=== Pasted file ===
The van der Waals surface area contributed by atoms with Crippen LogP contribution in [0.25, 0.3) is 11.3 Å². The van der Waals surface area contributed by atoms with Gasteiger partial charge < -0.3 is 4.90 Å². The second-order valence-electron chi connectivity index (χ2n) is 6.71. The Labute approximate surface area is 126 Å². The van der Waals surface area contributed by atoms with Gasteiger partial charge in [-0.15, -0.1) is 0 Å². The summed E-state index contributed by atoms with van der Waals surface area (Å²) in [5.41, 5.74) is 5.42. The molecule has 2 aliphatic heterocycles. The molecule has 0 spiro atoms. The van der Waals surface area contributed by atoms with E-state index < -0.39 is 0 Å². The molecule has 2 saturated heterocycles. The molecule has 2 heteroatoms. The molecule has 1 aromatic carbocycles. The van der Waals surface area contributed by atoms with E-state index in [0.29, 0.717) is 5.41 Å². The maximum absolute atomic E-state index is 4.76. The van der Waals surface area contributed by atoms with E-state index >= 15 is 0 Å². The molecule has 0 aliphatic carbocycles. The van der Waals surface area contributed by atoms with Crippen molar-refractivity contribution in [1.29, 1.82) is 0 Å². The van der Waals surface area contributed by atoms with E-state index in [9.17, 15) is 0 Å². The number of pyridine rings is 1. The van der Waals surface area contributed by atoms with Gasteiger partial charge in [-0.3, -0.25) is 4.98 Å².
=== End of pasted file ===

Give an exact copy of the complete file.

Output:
The van der Waals surface area contributed by atoms with Crippen LogP contribution in [0.25, 0.3) is 11.3 Å². The van der Waals surface area contributed by atoms with Gasteiger partial charge < -0.3 is 4.90 Å². The second-order valence-electron chi connectivity index (χ2n) is 6.71. The Labute approximate surface area is 126 Å². The van der Waals surface area contributed by atoms with Gasteiger partial charge in [-0.15, -0.1) is 0 Å². The summed E-state index contributed by atoms with van der Waals surface area (Å²) in [5.41, 5.74) is 5.42. The molecule has 2 aliphatic heterocycles. The molecule has 0 spiro atoms. The van der Waals surface area contributed by atoms with E-state index < -0.39 is 0 Å². The molecule has 2 saturated heterocycles. The molecule has 2 heteroatoms. The molecule has 1 aromatic carbocycles. The van der Waals surface area contributed by atoms with E-state index in [0.29, 0.717) is 5.41 Å². The maximum absolute atomic E-state index is 4.76. The van der Waals surface area contributed by atoms with E-state index >= 15 is 0 Å². The molecule has 0 aliphatic carbocycles. The van der Waals surface area contributed by atoms with Crippen molar-refractivity contribution in [1.29, 1.82) is 0 Å². The van der Waals surface area contributed by atoms with E-state index in [9.17, 15) is 0 Å². The number of pyridine rings is 1. The van der Waals surface area contributed by atoms with Gasteiger partial charge in [-0.3, -0.25) is 4.98 Å².